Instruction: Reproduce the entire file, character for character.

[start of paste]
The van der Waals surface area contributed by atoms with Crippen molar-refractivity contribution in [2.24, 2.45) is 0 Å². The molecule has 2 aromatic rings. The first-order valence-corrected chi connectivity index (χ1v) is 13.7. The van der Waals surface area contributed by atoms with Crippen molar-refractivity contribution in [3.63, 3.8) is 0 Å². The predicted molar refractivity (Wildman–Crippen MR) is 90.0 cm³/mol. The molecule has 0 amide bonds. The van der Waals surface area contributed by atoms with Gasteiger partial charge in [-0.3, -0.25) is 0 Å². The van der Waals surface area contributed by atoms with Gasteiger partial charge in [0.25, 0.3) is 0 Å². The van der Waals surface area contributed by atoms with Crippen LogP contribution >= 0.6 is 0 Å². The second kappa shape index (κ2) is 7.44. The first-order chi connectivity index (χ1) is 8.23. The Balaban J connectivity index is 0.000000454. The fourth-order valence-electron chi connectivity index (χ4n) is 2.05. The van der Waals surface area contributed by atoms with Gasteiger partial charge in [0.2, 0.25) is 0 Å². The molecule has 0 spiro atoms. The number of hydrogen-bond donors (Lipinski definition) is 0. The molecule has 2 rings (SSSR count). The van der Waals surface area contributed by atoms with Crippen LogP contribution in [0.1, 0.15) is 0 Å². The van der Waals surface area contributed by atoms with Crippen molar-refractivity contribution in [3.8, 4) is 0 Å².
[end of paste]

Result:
The van der Waals surface area contributed by atoms with Crippen molar-refractivity contribution in [2.24, 2.45) is 0 Å². The molecule has 2 aromatic rings. The first-order valence-corrected chi connectivity index (χ1v) is 13.7. The van der Waals surface area contributed by atoms with Crippen molar-refractivity contribution in [3.63, 3.8) is 0 Å². The predicted molar refractivity (Wildman–Crippen MR) is 90.0 cm³/mol. The molecule has 0 amide bonds. The van der Waals surface area contributed by atoms with Gasteiger partial charge in [-0.3, -0.25) is 0 Å². The van der Waals surface area contributed by atoms with Gasteiger partial charge in [0.25, 0.3) is 0 Å². The van der Waals surface area contributed by atoms with Crippen LogP contribution >= 0.6 is 0 Å². The second kappa shape index (κ2) is 7.44. The first-order chi connectivity index (χ1) is 8.23. The Balaban J connectivity index is 0.000000454. The fourth-order valence-electron chi connectivity index (χ4n) is 2.05. The van der Waals surface area contributed by atoms with Gasteiger partial charge in [0.2, 0.25) is 0 Å². The molecule has 0 spiro atoms. The number of hydrogen-bond donors (Lipinski definition) is 0. The molecule has 2 rings (SSSR count). The van der Waals surface area contributed by atoms with Crippen LogP contribution in [0.1, 0.15) is 0 Å². The van der Waals surface area contributed by atoms with Crippen molar-refractivity contribution in [3.8, 4) is 0 Å².